Flare gas project moves one step closer
- EFN Staff | December 19, 2016
A business agreement for a flare gas project between the Flying Dust First Nation and the First Nation Power Authority is expected to bring economic and environmental benefits to the province of Saskatchewan.
Flying Energy, a business arm of Flying Dust First Nation has plans to build an $80 million flare gas project that converts natural gas flare into energy that is sold back to SaskPower for use on the power grid. The project is expected to create jobs and wealth for the community and also have the environmental impact of taking 35,000 cars off the road on a yearly basis. This is precedent setting in the history of Saskatchewan with the largest flare gas project ever.
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“This is an important day for Flying Dust First Nation, the First Nation Power Authority and SaskPower,” said Richard Derocher, a Councillor at Flying Dust who was involved in the development of the project. “Our next step is to finish the power purchase agreement with SaskPower. This deal brings us the economic opportunity that we greatly appreciate.”
The idea for the project came when the First Nation bought nine quarters of land in southern Saskatchewan near Stoughton. While touring the area they witnessed the flare gas, or as Richard says, “We saw fire in the air and thought it was a waste.” That led to a bunch of research on uses and that led them to the FNPA. “The Authority has been a great conduit for us and have been heavily involved,” added Derocher.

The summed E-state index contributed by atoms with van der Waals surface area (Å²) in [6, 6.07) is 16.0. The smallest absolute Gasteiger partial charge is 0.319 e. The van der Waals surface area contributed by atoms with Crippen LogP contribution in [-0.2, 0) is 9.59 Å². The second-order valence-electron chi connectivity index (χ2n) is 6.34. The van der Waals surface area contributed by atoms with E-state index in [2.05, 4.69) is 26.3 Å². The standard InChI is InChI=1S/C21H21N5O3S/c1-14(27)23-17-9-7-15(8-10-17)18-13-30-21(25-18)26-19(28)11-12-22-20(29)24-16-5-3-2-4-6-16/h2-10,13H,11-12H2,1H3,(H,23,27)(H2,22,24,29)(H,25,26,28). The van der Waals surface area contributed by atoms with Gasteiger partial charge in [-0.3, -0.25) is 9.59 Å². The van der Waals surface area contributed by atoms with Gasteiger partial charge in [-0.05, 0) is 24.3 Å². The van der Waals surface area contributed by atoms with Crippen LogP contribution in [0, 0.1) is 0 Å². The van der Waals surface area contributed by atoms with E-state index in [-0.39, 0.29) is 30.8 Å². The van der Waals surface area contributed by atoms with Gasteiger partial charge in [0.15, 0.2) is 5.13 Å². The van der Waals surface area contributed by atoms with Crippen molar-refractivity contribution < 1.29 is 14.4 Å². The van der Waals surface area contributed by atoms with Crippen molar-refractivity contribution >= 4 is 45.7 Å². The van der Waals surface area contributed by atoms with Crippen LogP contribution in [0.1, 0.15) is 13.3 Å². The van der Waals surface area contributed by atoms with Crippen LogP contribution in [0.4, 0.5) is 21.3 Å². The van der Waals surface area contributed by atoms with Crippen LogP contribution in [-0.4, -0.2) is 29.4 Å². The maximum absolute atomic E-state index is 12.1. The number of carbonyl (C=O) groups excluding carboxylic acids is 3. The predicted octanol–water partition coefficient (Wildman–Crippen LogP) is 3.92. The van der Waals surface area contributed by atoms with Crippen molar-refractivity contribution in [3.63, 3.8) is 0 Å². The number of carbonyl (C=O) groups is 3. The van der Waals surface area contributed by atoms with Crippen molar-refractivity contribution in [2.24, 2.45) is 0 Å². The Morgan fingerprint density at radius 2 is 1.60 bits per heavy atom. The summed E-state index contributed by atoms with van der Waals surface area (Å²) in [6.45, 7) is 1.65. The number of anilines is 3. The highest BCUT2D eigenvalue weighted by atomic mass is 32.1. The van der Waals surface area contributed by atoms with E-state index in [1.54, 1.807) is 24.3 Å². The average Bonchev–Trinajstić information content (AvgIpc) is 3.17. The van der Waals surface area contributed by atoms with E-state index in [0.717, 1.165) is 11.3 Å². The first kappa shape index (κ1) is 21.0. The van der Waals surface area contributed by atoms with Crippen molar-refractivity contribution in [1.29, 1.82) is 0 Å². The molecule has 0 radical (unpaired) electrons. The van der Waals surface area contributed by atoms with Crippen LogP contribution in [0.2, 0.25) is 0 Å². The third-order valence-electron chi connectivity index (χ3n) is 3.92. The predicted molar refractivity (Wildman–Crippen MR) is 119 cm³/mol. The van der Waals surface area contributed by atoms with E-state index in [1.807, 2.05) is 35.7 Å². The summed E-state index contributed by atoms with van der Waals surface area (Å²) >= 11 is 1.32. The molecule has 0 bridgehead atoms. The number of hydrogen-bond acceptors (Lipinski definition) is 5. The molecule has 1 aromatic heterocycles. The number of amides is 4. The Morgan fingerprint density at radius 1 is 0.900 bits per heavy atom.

According to Leah Nelson Guay the Chief Executive Officer of FNPA, that money to finance the project shouldn’t be hard to find. “All the control is in the hands of Flying Dust. Next step is to get a request for proposals out to eight or so interested parties who can construct the project,” said Nelson Guay at the signing event. “And in that RFP there can be opportunities for employment, subcontracts and training and development. Then Flying Dust can pick the partner and deal that is best for them.”
The team from Flying Dust worked hard over the past two years to understand the process. The FNPA provided guidance and industry knowledge. The First Nation provided the drive. “This was all a pipe dream for us until Leah and Ian Loughran from FNPA educated us. So we made a business plan and here we are,” said Albert Derocher, Director of Economic Development for Flying Dust. “We worked hard with the province and the Ministry of the Economy and we look forward to working with the developer. And we hope this hard work leaves a template for other First Nations so it is easier. This is a business first and it makes sense from an economic standpoint and environmentally. If we run it efficiently, the amount of money available for our kids and grandkids will help them benefit most.”
FNPA Board Chair and Saskatoon Tribal Council Chief Felix Thomas applauded the business deal. “This project will build momentum and show that First Nations are able to do this. Flying Dust has been very progressive and business minded and this shows that partnerships can work,” said Tribal Chief Thomas. “This project will lead to bigger things including solar and wind. The good thing about generating power, it doesn’t fluctuate like many industries. Power need never goes down. And really, we all want a better quality of life for our membership. This project will do that.”